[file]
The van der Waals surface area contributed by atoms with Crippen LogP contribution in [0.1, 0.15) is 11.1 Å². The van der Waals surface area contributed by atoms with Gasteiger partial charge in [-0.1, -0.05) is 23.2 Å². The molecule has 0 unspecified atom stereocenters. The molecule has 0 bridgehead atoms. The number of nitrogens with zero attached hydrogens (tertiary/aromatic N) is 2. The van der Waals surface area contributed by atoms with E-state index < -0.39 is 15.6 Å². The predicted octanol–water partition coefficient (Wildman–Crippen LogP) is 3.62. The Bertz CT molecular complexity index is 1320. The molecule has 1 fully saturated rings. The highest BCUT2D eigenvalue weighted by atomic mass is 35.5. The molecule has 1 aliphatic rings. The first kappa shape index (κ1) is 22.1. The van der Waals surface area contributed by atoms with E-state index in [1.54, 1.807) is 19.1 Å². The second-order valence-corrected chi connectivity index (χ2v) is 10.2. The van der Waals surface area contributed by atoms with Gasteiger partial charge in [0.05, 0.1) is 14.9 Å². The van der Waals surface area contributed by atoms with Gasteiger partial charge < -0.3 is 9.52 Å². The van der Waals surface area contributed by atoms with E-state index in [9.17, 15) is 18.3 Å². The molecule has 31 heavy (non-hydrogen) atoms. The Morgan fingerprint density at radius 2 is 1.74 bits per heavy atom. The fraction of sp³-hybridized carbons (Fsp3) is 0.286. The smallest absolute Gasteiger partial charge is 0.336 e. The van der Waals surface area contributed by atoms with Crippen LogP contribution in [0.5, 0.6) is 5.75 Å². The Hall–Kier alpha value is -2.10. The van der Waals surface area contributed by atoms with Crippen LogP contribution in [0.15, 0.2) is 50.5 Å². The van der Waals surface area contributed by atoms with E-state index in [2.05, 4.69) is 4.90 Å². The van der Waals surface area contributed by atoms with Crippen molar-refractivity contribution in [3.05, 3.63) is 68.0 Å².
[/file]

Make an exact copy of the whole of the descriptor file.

The van der Waals surface area contributed by atoms with Crippen LogP contribution in [0.1, 0.15) is 11.1 Å². The van der Waals surface area contributed by atoms with Gasteiger partial charge in [-0.1, -0.05) is 23.2 Å². The molecule has 0 unspecified atom stereocenters. The molecule has 0 bridgehead atoms. The number of nitrogens with zero attached hydrogens (tertiary/aromatic N) is 2. The van der Waals surface area contributed by atoms with E-state index < -0.39 is 15.6 Å². The predicted octanol–water partition coefficient (Wildman–Crippen LogP) is 3.62. The Bertz CT molecular complexity index is 1320. The molecule has 1 fully saturated rings. The highest BCUT2D eigenvalue weighted by atomic mass is 35.5. The molecule has 1 aliphatic rings. The first kappa shape index (κ1) is 22.1. The van der Waals surface area contributed by atoms with E-state index in [1.54, 1.807) is 19.1 Å². The second-order valence-corrected chi connectivity index (χ2v) is 10.2. The van der Waals surface area contributed by atoms with Gasteiger partial charge in [0.05, 0.1) is 14.9 Å². The van der Waals surface area contributed by atoms with Gasteiger partial charge < -0.3 is 9.52 Å². The van der Waals surface area contributed by atoms with E-state index in [9.17, 15) is 18.3 Å². The molecule has 31 heavy (non-hydrogen) atoms. The Morgan fingerprint density at radius 2 is 1.74 bits per heavy atom. The fraction of sp³-hybridized carbons (Fsp3) is 0.286. The smallest absolute Gasteiger partial charge is 0.336 e. The van der Waals surface area contributed by atoms with Crippen LogP contribution in [0.5, 0.6) is 5.75 Å². The Hall–Kier alpha value is -2.10. The van der Waals surface area contributed by atoms with Crippen LogP contribution in [0.15, 0.2) is 50.5 Å². The van der Waals surface area contributed by atoms with E-state index in [2.05, 4.69) is 4.90 Å². The van der Waals surface area contributed by atoms with Crippen molar-refractivity contribution in [3.05, 3.63) is 68.0 Å².